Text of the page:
Christina Wassell

At New Hope since 2004
B.A., Gordon College
christina.wassell@newhopetutorials.org

Christina Wassell's love for literature and writing took off in middle school when she discovered C.S. Lewis' Chronicles of Narnia, and her excitement about the classics has never ceased to grow. For this reason, she is thrilled to work with the youngest of New Hope's students at a time when they are so ripe to develop a great love for the fantastic works of the canon, and are ready to be empowered as writers themselves. As an English major at Gordon College, with focuses in both Secondary Education and Youth Ministry, she continued to pursue this passion for good writing, and to build skills around her desire to work with young people. Today a wife and full-time mother of four little boys, Christina also finds time (against all odds) to pursue other opportunities to work with people on their writing, including employment as the head writing tutor at Gordon's Academic Support Center. Christina is regularly inspired by her students at New Hope as they dive headlong into their studies and regards it a privilege to read and write alongside them.

When asked about her vision for the Middle School Literature and Writing tutorial at New Hope, Christina Wassell shared her excitement about a focus on community in the classroom, and literature as the ideal medium for young people to embark on a great search:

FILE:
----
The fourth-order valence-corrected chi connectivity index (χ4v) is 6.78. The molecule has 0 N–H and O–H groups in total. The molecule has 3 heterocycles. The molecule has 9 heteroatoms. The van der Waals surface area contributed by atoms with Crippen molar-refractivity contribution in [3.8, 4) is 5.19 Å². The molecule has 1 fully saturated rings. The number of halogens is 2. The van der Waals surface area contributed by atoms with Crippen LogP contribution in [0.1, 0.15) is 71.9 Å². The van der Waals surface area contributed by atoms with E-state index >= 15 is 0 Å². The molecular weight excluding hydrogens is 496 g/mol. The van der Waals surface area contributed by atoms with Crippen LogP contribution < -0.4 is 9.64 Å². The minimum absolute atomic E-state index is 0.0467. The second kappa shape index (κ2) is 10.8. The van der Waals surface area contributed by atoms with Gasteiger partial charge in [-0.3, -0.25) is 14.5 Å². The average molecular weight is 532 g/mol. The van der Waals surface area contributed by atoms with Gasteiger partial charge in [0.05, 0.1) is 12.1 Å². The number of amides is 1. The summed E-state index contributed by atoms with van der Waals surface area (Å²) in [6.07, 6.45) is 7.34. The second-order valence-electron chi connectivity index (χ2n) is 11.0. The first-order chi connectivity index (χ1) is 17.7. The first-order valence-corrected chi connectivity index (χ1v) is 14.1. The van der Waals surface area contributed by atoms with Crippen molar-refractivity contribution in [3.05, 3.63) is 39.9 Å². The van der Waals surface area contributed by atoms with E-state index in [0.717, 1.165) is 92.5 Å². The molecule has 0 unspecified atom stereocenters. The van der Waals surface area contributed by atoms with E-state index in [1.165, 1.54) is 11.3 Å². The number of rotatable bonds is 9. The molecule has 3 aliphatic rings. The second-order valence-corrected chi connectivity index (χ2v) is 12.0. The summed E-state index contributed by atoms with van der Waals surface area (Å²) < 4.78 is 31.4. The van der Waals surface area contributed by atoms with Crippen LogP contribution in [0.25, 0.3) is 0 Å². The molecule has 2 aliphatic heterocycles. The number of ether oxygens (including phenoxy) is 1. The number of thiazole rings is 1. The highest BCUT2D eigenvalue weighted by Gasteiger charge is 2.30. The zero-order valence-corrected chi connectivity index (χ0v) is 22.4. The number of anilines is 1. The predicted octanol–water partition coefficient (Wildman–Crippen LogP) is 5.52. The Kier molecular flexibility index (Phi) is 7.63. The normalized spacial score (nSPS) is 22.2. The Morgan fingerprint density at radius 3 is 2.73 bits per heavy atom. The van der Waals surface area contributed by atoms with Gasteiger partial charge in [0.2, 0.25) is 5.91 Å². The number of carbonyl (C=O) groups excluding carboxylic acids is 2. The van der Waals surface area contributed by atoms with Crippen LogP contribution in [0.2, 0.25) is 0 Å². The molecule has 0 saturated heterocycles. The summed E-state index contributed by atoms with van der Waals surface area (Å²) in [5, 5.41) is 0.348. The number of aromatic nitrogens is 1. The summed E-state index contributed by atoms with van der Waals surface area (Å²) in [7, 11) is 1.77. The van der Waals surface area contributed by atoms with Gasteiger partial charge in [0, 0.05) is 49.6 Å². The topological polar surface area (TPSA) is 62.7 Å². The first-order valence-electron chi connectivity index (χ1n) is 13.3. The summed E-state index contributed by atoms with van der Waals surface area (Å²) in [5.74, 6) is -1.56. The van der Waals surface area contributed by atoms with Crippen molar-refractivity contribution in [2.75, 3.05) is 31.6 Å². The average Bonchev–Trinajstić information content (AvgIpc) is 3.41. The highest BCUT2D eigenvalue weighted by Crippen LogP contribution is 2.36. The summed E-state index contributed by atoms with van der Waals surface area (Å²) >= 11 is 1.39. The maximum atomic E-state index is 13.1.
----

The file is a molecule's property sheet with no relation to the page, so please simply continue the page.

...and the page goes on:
"My vision for working with New Hope students in the Middle School Literature and Writing tutorial could be summed up in one word: community. I believe, based on my experience, that literature is best taught in an environment of safe intimacy. Students must feel safe enough and close enough to be able to put forth new ideas in the classroom, knowing that they will not be ridiculed and that no answer is "stupid". When this closeness and safety emerge, students are challenged and inspired by one another, and a momentum is gained in the classroom that pushes everyone to work a little harder and dig a little deeper.

"Creating this level of community is no small challenge, but it can be achieved. Honesty and respect should be set as the standards of the classroom and must be upheld from the outset. Modeling analysis of writing or ideas that is creative and encouraging, as opposed to rhetorical and destructive, helps students to learn the art of classroom conversation. Team-building activities knit students together as both friends and colleagues as they seek to meet the challenges of learning literature as a team.

"My hope is that New Hope's Middle School Literature and Writing tutorial will always be a welcoming space for sharing ideas, working hard, and challenging students to think further. I hope to nurture students into this type of community in my tutorial, and to give them an exciting experience which demonstrates how wonderful learning can be in a small group setting.

"Literature especially lends itself as a perfect medium for this type of teaching. In a safe context of honest sharing, young people can be inspired to really dig in to the fantastic works available to us. To scrutinize people's lives (fictional or not) from the safety of a book and to discuss them with peers in an intentional way goes far beyond teaching literary concepts like plot, characterization, and style. It looks at the heart of what it has meant to be human throughout history. It examines how people have sought to relate to each other and to God. It lays bare the various facets and flaws of human nature. All of these things, I believe, help to meet the deep need that young people have to uncover truth."